Bread is one of the highest food waste categories. Determining just how much bread is wasted across the supply chain is difficult, but of the 100 million tons of bread produced globally per year, ‘hundreds of tons’ are thought to be wasted daily.
This is because bread is susceptible to staling and spoiling, meaning that waste is high in households and retail.
Indeed, according to food waste action charity WRAP, surplus bread is one of the biggest waste problems facing food retailers. WRAP approximates that surplus bakery products, including freshly baked lines, account for close to one-third – or 67,500 tonnes – of the UK’s total retail food waste.
Edible bread is also wasted during the manufacturing process, caused by the production of substandard products or processing factors. Consumer preferences also contribute to bread waste – such as strong demand for crustless sandwich loaves.
While a small part of bread waste is re-used for animal feed, the majority ends up in landfills that emit greenhouse gases, not to mention the carbon footprint associated with its production in the first place.
Now scientists have developed a way of repurposing waste bread, which they say can be used as a medium to grow bacteria, yeasts, and other microorganisms for fermented foods.
Upcycling bread waste for bakery, dairy and wine-making industries
A group of researchers in Italy focused on bread wasted during production, rather than in retail or in the household, explained the University of Bari Aldo Moro’s Michela Verni.
“The research was performed based on bread discarded within the industry because of consumers’ requests for sandwiches without crusts,” she told FoodNavigator, adding that collecting bread from industrial bakeries was also the easiest option from a logistics point of view.
“Of course, other sources could also be used – always taking into consideration the traceability of the product and, most of all, the final use of the medium.”
The researchers trialled more than 40 different kinds of growing conditions to find the best combination for varieties of bacteria, yeast, and microorganisms used in food fermentation.
Relevant variables included the amount of bread, enzymes, and supplemental ingredients, as well as incubation time and temperature.
“We assessed the suitability of the medium on a broad range of microorganisms, focusing on those commonly used in the food industry,” Verni’s colleague Carlo Rizzello told this publication.
Waste bread medium was successfully used to grow lactic acid bacteria used in the production of yoghurt, sourdough, or vegetables fermentation.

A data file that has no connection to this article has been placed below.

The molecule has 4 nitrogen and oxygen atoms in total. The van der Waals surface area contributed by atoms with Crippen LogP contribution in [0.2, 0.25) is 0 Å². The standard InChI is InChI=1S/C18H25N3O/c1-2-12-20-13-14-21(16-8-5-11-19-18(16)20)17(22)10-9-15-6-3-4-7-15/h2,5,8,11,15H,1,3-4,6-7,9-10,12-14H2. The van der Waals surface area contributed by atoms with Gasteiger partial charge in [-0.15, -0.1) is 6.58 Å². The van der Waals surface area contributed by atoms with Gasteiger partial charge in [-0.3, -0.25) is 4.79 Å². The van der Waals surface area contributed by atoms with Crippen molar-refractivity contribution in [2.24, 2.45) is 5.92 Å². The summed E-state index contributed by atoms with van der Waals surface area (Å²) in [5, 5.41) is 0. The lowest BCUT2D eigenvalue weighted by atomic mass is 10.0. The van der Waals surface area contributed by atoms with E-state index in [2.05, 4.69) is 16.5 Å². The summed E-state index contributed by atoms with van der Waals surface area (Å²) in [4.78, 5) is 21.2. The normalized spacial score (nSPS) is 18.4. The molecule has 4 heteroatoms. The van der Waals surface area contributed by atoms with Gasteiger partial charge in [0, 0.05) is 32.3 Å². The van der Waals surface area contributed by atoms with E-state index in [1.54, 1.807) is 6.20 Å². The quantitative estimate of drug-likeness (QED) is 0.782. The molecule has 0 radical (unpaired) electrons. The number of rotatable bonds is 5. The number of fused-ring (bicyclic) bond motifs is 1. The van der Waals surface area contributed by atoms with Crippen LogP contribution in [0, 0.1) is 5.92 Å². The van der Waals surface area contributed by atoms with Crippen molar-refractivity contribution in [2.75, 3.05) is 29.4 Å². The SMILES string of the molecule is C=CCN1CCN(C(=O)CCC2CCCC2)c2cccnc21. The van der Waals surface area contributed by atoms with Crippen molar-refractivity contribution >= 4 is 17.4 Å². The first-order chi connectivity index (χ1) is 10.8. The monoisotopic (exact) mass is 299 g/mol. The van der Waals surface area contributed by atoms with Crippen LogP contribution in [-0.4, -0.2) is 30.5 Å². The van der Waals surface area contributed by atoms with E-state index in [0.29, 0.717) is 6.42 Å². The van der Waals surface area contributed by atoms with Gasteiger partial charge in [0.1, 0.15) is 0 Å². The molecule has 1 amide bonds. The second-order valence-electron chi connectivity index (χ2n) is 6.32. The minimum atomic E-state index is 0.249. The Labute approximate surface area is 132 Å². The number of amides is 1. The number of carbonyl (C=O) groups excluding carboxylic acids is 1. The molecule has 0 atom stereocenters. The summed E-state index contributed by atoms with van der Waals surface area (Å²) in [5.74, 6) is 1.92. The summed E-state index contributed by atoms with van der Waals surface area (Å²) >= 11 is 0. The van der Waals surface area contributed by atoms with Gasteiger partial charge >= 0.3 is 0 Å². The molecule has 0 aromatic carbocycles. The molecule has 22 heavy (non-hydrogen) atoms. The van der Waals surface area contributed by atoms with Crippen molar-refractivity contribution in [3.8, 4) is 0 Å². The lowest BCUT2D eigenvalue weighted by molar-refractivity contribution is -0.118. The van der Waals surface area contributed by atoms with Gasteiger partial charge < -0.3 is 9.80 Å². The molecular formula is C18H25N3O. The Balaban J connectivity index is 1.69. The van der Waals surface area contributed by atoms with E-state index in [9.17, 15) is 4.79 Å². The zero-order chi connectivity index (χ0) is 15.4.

The researchers also used it to grow yeasts used in beer or wine production, as well as fungi used for blue cheese.
“These are only some of the fermented foods we put on our table daily,” Rizzello stressed. “There is a large number of other foods that use pre-cultivated microorganisms in their process.
“Just think about cocoa beans, sausages, fermented milks, dairy products, and many others. With just a few adjustments to the protocol, waste bread medium could be used for any kind of food starter.”
Cutting out the middleman
The researchers estimate that the cost of waste bread medium is ‘about a third’ of that of conventional media, which is traditionally purchased from ingredient suppliers.
This begs the question: could bakeries use their own waste bread to produce microorganisms – and cut out the middleman?
“Absolutely,” said Rizzello. “Industrial bakeries using starters for their sourdough are currently tied up to companies providing the starters and the media for their cultivation.
“By implementing the production of waste bread medium, they would benefit from it – using their own waste to produce the medium and propagate the cultures – without major efforts. The technology is extremely simple and does not require any changes in the production.”
From a food safety perspective, the researchers stressed their patent pending process does not use bread that may be contaminated or handled by consumers.
“Until now, all the experiments were performed on bread waste at the production site and [while] the protocol for the medium production [includes] a sterilisation step, we cannot assure complete safety by using contaminated bread,” said Verni.
“Microorganisms can synthesize toxic compounds resistant to heat treatments. Therefore, mouldy bread could not be used for the purpose of food. Different routes should be put in place to use bread with guaranteed traceability.”
Source: Frontiers in Microbiology
‘Wasted bread as substrate for the cultivation of starts for the food industry’
Published 28 February 2020
Authors: Michela Verni, Andrea Minisci, Sonia Convertino, Luana Nionelli, and Carlo G. Rizzello